ventless propane heaters.....

Discussion in 'Homesteading Questions' started by mldollins, Jan 25, 2009.

  1. mldollins

    mldollins Well-Known Member

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    I am contemplating getting a ventless propane heater. What are the pros and cons? I do not intend to use this as a main heat source.

    I do know they give off moisture. But, my basement is very very dry.

    Thoughts????

    thanks.....
     
  2. travlnusa

    travlnusa Well-Known Member

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    I put one in my basement when I finished it, and it does a very nice job of heating my 800 sq ft, two room area.

    The stove is room #1, and we have a fan blowing warm air into room #2.

    I have no way to measure how much LP it is using, but I did not really see a drop in my tank usage when installed it.
     

  3. Nette

    Nette Well-Known Member Supporter

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    There have been a lot of posts on these in the past, and you'll find that it's sort of controversial as to safety, but...

    I LOVE MINE! I have three. A blue flame wall unit in my kitchen at home; a blue flame wall unit with a blower in the kitchen at our weekend "playhouse" (big ol' farmhouse), and a black, old-timey-looking stove with gas logs in the living room there. The one at home we use for emergency heat in the event of a power outage, or if it's exceptionally cold and we've been working outside and want to warm up FAST. The ones at the farmhouse supplement electric baseboard heat, which keep the heated portion of the house about 40 degrees to keep pipes from freezing. When we go there and want to warm things up fast, we turn on the vent-free heaters. I like the ambiance of the gas logs in the stove, but the thermostat on that unit has never worked reliably, so for practicality reasons, including price, I like the wall units.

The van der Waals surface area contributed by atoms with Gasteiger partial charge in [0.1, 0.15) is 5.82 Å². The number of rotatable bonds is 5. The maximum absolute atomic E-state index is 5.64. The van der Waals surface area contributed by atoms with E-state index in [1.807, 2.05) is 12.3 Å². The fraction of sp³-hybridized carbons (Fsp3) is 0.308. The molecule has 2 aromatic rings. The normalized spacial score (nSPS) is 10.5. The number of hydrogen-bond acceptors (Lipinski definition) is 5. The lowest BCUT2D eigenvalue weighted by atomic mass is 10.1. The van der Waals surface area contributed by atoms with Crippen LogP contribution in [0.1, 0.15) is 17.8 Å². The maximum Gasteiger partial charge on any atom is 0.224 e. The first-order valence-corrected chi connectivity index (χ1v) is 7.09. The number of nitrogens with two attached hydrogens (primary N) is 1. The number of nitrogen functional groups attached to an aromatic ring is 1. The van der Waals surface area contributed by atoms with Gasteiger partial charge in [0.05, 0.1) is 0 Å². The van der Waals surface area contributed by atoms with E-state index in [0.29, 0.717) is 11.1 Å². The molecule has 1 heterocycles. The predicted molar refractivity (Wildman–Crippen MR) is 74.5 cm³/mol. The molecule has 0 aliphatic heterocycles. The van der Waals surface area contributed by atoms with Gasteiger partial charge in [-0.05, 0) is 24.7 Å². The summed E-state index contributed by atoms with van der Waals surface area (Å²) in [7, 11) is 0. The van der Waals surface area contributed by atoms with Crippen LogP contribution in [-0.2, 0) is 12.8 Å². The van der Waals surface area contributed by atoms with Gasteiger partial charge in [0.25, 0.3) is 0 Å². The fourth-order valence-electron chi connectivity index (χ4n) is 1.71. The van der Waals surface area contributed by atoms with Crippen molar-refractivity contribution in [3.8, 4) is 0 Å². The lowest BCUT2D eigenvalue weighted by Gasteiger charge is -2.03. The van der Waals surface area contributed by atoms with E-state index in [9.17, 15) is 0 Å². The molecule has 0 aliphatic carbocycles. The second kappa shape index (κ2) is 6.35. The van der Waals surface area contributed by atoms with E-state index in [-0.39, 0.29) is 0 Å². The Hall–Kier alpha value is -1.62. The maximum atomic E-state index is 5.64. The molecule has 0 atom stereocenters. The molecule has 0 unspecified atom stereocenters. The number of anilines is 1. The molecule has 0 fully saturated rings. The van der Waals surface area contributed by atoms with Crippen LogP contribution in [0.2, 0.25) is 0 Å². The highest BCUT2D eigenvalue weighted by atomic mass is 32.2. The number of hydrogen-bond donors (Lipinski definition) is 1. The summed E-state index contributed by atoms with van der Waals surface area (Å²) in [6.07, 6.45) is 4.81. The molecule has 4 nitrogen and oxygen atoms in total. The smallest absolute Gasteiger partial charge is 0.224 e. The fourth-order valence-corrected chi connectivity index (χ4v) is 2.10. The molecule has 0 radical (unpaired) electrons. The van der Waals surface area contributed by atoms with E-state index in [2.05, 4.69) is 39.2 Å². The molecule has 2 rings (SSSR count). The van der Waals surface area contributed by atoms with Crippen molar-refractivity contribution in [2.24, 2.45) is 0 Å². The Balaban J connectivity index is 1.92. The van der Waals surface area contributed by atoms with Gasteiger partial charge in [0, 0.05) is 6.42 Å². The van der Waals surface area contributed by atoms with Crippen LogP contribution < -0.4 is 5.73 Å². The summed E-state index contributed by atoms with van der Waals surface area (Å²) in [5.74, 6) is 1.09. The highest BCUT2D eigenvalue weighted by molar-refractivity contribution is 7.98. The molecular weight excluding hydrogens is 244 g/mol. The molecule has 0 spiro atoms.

4. mldollins

    mldollins Well-Known Member

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  5. Nette

    Nette Well-Known Member Supporter

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    The blue flame units have less odor than the ventless log unit. It's a pretty little yellow flame on the logs, but if you're not going to have a *real* wood fire, I'd just as soon have a blue flame.